In a pair of appeals that will have significant implications for employers that utilize the fluctuating workweek (FWW) method of calculating overtime compensation, the U.S. Courts of Appeals for the Second and Sixth Circuits are considering whether the payment of incentive compensation (in addition to fixed weekly salary) is incompatible with the FWW method. Nothing says “no good deed goes unpunished” quite like a claim that the payment of additional compensation invalidates an otherwise lawful compensation plan.
Articles Discussing Overtime Under The FLSA.
Lady Gaga is back in the news, but this time it has nothing to do with her music; just days before trial, the singer — real name Stefani Germanotta — settled a 2011 lawsuit filed by a former personal assistant. It is a case that reminds employers of all sizes that unless their administrative assistants meet all of the requirements of the administrative exemption test, they must be paid overtime under the Fair Labor Standards Act.
On August 16, 2013, the U.S. Court of Appeals for the Fifth Circuit reaffirmed the use of the “fluctuating workweek” method for calculating damages of workers owed overtime pay as a result of misclassification as “exempt” under the FLSA. In Ransom v. M. Patel Enterprises, Inc., the trial court found executive managers of Party City retail stores were misclassified as exempt from the overtime provisions of the Fair Labor Standards Act (FLSA) when the company paid them flat weekly salaries regardless of the hours they worked. On appeal to the Fifth Circuit, the company did not contest the workers’ status under the FLSA, but argued the lower court improperly calculated overtime damages.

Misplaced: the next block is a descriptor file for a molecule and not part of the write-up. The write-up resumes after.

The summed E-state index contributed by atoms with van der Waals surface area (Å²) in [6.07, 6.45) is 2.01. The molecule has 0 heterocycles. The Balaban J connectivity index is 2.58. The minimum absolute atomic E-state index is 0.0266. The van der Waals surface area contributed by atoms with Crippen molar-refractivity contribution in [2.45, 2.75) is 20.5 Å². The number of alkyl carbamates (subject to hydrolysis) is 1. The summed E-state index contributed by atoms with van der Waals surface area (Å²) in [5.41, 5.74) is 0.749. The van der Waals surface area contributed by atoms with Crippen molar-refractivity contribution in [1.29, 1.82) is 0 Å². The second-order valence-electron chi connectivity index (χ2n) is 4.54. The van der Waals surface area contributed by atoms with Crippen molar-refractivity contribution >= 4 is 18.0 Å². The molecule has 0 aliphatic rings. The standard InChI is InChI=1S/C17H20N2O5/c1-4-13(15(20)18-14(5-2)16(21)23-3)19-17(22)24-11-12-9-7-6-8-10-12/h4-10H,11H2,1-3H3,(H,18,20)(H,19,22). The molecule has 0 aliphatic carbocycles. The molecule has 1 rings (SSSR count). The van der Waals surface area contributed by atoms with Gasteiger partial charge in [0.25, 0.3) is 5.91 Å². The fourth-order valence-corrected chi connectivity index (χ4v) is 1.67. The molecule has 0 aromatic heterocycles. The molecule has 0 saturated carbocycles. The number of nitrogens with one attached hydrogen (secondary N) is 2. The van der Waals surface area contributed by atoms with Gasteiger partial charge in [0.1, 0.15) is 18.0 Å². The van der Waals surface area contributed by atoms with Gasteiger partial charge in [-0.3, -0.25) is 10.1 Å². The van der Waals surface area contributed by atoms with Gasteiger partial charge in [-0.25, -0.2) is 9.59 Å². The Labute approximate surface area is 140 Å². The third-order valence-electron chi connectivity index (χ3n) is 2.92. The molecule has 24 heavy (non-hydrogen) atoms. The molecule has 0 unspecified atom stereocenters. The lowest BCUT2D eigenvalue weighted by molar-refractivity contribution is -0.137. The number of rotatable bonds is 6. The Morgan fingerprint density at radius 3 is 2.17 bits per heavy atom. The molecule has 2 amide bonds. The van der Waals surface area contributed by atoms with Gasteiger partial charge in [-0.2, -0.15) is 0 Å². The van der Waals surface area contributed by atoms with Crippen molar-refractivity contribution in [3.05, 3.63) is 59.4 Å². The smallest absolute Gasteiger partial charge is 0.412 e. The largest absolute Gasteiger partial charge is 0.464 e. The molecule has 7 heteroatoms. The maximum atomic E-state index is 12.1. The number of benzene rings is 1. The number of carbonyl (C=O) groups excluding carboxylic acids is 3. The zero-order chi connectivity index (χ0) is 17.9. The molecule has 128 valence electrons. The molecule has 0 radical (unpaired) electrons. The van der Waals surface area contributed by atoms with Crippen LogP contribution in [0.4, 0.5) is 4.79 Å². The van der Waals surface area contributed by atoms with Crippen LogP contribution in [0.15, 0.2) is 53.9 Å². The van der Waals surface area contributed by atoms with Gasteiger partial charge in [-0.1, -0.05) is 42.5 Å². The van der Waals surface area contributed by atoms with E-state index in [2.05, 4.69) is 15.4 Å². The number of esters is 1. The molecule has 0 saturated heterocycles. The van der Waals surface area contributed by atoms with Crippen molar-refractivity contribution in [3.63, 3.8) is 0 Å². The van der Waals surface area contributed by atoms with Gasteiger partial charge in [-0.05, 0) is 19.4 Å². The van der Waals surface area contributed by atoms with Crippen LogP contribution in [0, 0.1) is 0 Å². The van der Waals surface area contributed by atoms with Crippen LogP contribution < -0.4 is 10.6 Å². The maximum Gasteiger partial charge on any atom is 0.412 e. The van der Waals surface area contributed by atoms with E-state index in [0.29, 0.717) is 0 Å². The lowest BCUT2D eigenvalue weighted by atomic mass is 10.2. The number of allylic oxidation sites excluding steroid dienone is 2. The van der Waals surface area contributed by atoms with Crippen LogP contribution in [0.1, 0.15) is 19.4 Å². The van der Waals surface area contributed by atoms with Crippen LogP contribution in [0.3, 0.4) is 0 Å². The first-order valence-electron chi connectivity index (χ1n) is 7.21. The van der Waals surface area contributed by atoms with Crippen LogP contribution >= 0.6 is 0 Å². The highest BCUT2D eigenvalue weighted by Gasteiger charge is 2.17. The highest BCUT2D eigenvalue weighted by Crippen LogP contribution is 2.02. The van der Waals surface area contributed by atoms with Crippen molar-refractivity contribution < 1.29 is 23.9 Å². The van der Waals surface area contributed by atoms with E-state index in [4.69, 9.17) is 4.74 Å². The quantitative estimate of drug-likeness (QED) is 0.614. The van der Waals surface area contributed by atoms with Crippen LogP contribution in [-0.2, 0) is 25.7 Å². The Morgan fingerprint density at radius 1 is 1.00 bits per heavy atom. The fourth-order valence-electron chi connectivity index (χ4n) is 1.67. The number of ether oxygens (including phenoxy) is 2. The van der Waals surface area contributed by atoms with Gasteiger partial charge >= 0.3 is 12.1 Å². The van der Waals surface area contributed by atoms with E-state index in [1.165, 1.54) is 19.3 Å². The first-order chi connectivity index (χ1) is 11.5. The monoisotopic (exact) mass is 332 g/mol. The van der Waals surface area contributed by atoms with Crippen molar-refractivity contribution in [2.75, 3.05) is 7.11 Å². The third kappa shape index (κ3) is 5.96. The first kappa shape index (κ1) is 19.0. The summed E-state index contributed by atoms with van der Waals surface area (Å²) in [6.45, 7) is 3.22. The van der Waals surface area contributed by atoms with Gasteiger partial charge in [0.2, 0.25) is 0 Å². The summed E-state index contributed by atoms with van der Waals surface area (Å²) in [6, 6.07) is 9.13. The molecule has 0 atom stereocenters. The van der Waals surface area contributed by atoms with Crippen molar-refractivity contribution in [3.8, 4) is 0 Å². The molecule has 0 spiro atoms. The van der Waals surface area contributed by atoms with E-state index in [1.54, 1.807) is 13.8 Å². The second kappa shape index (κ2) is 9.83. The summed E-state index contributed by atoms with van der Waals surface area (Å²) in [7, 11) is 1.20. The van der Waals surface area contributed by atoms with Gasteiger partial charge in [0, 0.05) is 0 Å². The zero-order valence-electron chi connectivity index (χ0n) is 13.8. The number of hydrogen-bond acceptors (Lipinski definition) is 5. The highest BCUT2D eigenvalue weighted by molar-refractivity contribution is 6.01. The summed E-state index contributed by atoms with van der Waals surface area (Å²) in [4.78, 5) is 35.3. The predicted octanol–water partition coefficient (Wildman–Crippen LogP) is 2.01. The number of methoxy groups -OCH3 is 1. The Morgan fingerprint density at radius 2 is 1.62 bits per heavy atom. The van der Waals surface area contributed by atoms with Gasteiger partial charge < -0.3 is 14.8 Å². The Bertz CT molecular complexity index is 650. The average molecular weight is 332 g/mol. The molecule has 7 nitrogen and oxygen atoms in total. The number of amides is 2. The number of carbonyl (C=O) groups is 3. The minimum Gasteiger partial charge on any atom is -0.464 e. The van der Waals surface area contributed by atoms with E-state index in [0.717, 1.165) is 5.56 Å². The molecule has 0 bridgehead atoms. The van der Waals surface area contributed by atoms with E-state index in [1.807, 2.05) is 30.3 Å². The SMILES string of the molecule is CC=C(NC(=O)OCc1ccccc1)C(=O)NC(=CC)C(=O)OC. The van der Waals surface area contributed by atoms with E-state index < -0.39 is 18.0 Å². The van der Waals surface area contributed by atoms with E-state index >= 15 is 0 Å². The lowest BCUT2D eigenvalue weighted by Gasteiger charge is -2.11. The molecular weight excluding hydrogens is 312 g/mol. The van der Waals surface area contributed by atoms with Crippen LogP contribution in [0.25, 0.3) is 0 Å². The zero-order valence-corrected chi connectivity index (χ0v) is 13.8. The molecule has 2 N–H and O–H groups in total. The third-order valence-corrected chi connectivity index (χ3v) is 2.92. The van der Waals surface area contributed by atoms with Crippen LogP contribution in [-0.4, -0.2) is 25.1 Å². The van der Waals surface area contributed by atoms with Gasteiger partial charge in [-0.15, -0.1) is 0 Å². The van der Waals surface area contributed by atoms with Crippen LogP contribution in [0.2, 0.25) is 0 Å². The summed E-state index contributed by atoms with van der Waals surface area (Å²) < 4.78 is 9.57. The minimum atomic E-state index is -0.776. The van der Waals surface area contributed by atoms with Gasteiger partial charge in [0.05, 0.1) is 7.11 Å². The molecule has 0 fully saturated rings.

Q. An employee works for the company full-time, 7.5 hours per day, 5 days per week, at $20 per hour. To make ends meet, the employee also voluntarily works a different part-time job for the company on Saturdays, usually working an additional 7.5 hours at $15 per hour. The two jobs are completely separate and could just as easily be done by different people. Do we have to pay overtime for the additional hours, and if so how do we calculate the amount due?
Q. We have a number of non-exempt employees who are nevertheless paid a salary. How do we calculate overtime for these employees?
Has something like this ever happened in your organization? You have a solid non-exempt employee working hard on a project. His supervisor is out of town and unreachable. In the supervisor’s absence, to get the job done, he works a few hours of overtime. When the supervisor gets back, he asks if she will approve the extra time he has already worked. The supervisor says yes, but adds that if the employee had asked ahead of time she probably would have told him not to work overtime on this particular project. The employee responds apologetically and says that he won’t put in for the overtime pay.